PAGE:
Wonka Review – A Whimsical World of Pure Imagination

Wonka Review FandomWire
Wonka Review FandomWire
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I went into my Wonka viewing experience admittedly prejudiced. Whether it be the poor advertising and subpar trailer, or my belief that the prequel was unnecessary and unwanted, it was a film that I had minimal expectations for. Still — as with any film I watch — I maintained an open mind, willing to give it the fair shot it deserves, and can now admit that I was wrong in my initial assumptions. Wonka satisfied my sweet-tooth with a flurry of whimsy, a dash of toe-tapping musical numbers, and a plentiful scoop of charm.

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Wonka Plot

When a young Willy Wonka (Timothée Chalamet) attempts to open a chocolate shop in a small town, he’s met with resistance from a trio of established chocolatiers, a crooked police chief and more in this musical prequel to Roald Dahl’s beloved novel, Charlie and the Chocolate Factory.

The Critique

timothee chalamet in wonka
Timothée Chalamet in Wonka

Timothée Chalamet is — arguably — the most prominent young actor in Hollywood in terms of sheer talent and prestigious film roles. While he hasn’t won an Oscar yet, he was nominated for 2017’s Call Me By Your Name, played pivotal roles in Greta Gerwig’s Ladybird and Little Woman, and is leading Denis Villeneuve’s critically acclaimed Dune series, with Dune: Part Two set to release in march of next year. At first glance, Wonka seems an odd pivot for the rising star. Afterall, there’s nothing like the family-friendly musical fantasy in his filmography thus far; however, that’s exactly what makes the move so brilliant.

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Staying true to the “no superhero movies” advice he received from Leonardo DiCaprio, Chalamet proves just how versatile of an actor he is. His charisma and charm ooze onto the screen like the liquified chocolate he peddles. While his wide eyed innocents is — at times — reminiscent of Johnny Depp’s version of the character from Tim Burton’s Charlie and the Chocolate Factory, Chalamet brings out a side of the character we have not yet seen. He’s friendly, approachable and sympathetic; a far cry from the man who dismissively allows children to meet gruesome and unpleasant ends on a factory-tour.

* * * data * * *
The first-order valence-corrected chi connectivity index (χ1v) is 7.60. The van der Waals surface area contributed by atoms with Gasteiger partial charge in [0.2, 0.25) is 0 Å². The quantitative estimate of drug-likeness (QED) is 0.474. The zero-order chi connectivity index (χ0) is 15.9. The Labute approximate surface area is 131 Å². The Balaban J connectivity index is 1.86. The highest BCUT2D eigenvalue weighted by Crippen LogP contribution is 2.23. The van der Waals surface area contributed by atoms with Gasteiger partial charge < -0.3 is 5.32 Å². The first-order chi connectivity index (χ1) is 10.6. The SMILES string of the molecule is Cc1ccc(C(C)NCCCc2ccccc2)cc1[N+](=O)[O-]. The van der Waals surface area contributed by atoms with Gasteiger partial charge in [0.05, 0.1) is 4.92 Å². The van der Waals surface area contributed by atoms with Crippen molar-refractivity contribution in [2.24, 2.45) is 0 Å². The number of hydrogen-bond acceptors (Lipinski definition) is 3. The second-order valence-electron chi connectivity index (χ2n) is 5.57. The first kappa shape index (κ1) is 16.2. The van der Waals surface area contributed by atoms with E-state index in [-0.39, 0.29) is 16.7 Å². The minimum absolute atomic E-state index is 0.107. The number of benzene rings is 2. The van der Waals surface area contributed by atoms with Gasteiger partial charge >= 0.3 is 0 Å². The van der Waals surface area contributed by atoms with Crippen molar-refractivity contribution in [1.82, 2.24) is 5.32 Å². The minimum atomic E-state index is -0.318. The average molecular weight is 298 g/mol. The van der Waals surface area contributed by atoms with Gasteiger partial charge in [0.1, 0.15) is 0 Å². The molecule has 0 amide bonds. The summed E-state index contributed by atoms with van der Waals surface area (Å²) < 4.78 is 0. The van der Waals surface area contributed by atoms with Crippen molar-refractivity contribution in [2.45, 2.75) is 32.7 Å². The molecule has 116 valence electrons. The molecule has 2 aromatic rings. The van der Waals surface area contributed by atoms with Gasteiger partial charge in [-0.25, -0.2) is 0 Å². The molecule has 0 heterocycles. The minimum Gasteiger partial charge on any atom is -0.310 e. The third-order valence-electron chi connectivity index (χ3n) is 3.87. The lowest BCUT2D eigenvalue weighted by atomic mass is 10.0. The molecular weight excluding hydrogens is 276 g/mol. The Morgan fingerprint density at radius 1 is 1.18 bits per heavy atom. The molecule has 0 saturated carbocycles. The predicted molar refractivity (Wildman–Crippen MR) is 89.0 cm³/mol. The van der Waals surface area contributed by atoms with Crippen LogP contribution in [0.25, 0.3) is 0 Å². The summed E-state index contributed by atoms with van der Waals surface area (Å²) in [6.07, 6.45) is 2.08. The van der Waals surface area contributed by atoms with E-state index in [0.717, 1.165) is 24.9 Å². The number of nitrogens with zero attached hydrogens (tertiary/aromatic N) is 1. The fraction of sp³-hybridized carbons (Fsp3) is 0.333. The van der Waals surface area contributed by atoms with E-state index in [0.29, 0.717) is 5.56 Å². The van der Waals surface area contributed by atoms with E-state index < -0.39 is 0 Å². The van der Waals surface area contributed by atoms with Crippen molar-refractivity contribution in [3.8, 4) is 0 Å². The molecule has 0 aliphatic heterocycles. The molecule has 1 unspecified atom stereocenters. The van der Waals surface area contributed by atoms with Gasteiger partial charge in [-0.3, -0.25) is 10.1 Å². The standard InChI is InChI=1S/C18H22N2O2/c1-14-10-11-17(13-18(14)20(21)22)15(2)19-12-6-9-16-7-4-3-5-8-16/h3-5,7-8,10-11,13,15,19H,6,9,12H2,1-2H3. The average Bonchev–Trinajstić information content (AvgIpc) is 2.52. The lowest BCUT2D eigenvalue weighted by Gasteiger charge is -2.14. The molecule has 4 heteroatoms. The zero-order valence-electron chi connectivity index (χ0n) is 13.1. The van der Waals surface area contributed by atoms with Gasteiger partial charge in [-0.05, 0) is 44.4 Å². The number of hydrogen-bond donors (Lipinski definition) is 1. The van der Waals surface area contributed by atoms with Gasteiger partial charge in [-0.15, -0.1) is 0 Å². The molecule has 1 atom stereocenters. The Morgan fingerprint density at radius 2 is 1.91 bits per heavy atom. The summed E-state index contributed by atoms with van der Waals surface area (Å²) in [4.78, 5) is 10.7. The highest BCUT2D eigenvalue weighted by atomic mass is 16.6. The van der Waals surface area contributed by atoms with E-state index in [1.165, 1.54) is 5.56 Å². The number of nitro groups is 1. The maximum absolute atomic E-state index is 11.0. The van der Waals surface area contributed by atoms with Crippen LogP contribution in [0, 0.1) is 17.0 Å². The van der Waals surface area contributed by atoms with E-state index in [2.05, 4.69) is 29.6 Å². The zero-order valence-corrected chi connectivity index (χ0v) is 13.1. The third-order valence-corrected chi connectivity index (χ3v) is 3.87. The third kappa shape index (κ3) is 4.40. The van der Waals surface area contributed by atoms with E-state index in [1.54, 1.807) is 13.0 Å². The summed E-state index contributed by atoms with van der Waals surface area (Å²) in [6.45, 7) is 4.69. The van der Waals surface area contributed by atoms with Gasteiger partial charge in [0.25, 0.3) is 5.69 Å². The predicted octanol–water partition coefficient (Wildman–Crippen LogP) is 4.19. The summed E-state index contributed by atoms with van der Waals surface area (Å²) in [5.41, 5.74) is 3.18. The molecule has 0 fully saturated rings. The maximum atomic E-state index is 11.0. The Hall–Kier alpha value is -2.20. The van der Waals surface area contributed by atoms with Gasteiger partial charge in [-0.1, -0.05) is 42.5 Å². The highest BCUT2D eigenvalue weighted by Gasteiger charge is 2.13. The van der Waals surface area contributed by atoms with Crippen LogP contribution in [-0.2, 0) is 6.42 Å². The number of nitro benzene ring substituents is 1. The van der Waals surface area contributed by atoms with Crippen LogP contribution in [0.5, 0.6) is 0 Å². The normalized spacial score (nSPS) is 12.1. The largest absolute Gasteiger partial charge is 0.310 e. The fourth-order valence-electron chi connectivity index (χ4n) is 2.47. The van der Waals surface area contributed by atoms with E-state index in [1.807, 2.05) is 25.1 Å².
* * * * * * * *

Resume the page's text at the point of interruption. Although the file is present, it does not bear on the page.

Director Paul King, the filmmaker responsible for Paddington and Paddington 2, continues his hot-streak of elevated family entertainment, proving that the magic in his work extends beyond adorably polite bears. The world he creates — although mostly confined to the streets of a small town — feels endless and immersive, and the score from Joby Talbot ensures that the immersion persists from start to finish.

Hugh Grant in Wonka
Hugh Grant as an Oompa Loompa in Wonka

The film is — as I’ve pointed out several times — a musical. While Chalamet’s singing often feels flat and synthetic, the music and songs themselves are catchy and effectively add to the story by conveying necessary emotional-depth and humor, and moving the plot forward with their delivery. I’ll clarify by saying Chalamet’s singing isn’t actively bad; however, it consistently feels inexperienced. Keep in mind, this critique comes from me, a man who couldn’t carry a tune in a chocolate-box. So, take it for what it’s worth.

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While Chalamet excels in the iconic role, delivering what I argue is the best version of Willy Wonka we’ve ever seen, the supporting cast filled with top-tier talent, including Olivia Colman (The Favourite), Hugh Grant (The Gentleman) and Keegan-Michael Key (The Super Mario Bros. Movie), give stand-out performances, never allowing themselves to slip into the background. Olivia Colman is particularly fantastic, which should come as no surprise since she’s actively amazing in everything she’s in.

In Conclusion

Was Wonka entirely necessary? Probably not, but thank goodness we have it to brighten our holiday-season. It’s an emotional and hilarious adventure filled with pure imagination sure delight children and adults alike. It’s the sweet treat that I didn’t know I wanted, but now that I’ve tasted it, I’m hooked.

8/10

8 Out of 10

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Written by Joshua Ryan

Articles Published: 227

Joshua Ryan is the Creative Coordinator and Head Film & TV Critic for FandomWire. He's a member of the Critics Choice Association and spokesperson for the Critics Association of Central Florida. Joshua is also one of the hosts of the podcast, The Movie Divide.